Recently, the symbiotic relationship between the NFL and gambling has been displayed most graphically in the forthcoming move of the Oakland Raiders to Las Vegas. The success of the move is guaranteed by casino gambling interests who will sponsor excursions of fans to Las Vegas from all over the nation. The games will be a key event in the schedule of each trip.
The symbiotic relationship between gambling and the NFL and the rank hypocrisy of the league regarding same is nothing new. The owners, known as the “lodge brothers of the NFL” cry crocodile tears about the threat to the “integrity of the game” posed by gambling. Yet they have often been the major beneficiary of gambling due to the interest in pro football stimulated by the betting on the games.
Indeed, as my friend Evan Weiner, New Jersey’s leading sports business journalist has asserted in jocular fashion, there is a strong argument that Charles Kline McNeil should be enshrined in the Pro Football Hall of Fame. McNeil, a mathematician with a Master’s Degree from the University of Chicago, was the inventor of the point spread.
I have been a rabid pro football fan since 1956. While I love the game, I have witnessed at close hand the league’s abuse of its monopoly power and its hypocrisy on gambling.
I grew up in suburban Pittsburgh, in the city of New Kensington, then a Mafia-controlled town. Pro football was then strictly a Mom-and-Pop operation, the professional sport you followed when baseball season was over. In fact, the college game was more popular than the pro game.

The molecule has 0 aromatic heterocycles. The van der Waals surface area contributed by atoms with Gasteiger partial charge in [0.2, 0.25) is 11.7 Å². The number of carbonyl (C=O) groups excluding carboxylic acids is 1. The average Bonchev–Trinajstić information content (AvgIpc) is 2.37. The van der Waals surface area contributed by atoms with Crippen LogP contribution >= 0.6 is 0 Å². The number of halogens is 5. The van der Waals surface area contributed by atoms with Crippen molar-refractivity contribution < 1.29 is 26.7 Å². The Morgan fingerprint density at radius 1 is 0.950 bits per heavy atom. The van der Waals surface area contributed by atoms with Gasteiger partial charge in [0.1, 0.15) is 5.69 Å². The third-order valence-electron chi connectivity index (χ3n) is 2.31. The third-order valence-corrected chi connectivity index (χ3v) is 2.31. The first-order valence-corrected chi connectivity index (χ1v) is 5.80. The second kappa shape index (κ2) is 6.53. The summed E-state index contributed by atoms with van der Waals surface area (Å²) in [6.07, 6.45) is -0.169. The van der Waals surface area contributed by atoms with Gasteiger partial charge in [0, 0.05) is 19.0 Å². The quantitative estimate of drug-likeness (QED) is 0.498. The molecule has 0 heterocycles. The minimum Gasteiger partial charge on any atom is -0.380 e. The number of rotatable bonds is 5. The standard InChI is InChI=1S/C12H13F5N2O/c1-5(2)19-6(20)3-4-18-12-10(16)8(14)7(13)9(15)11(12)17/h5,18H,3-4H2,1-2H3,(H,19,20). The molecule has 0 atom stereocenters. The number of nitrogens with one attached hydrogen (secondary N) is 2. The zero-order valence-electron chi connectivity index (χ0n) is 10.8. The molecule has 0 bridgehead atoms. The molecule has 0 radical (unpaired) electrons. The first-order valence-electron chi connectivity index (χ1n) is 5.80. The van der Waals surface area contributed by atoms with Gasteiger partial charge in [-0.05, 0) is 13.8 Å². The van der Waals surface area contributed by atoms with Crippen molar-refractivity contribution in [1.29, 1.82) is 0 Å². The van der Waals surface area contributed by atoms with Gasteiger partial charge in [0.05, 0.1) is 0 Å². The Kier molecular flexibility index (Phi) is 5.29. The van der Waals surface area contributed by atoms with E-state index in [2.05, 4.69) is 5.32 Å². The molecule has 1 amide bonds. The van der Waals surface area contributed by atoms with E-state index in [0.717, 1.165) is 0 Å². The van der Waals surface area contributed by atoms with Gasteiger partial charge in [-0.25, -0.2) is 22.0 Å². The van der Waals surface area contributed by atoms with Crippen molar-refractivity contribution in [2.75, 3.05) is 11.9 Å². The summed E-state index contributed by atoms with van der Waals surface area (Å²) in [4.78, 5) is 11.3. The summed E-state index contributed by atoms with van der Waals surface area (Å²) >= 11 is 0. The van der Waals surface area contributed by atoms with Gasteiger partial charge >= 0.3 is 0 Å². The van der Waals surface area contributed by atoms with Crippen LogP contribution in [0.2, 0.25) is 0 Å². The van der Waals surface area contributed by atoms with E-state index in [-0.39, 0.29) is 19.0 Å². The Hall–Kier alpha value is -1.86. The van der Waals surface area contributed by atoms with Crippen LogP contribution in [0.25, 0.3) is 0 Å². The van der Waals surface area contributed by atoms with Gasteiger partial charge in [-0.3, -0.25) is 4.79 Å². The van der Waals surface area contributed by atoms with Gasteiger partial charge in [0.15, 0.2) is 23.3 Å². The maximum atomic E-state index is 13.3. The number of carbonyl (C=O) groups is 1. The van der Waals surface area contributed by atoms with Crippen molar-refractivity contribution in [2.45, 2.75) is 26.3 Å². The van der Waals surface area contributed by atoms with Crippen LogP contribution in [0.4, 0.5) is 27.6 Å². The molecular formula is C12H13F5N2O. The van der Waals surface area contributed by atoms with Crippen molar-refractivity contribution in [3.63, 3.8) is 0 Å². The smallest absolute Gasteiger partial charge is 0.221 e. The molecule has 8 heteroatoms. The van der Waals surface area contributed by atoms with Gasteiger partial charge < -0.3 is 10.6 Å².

In Pittsburgh, the Steelers were then a model of futility on the football field. The University of Pittsburgh Panthers were much more popular than the Steelers. The Steelers games were very poorly attended. They played in Forbes Field, the home of the baseball Pittsburgh Pirates, which for football purposes was a totally inadequate venue.
The Steelers were owned by Art Rooney, a prince of a man and a foe of racism at a time when many of the other lodge brothers were blatant bigots. There was a real intimacy between Art and the fans.
You could buy Steeler tickets at the then Steeler offices at the Fort Pitt and later the Roosevelt Hotel, and Art would come out and say hello to you. As Evan Weiner once said to me, if I had been older, Art would have probably invited me to come into his office and play cards.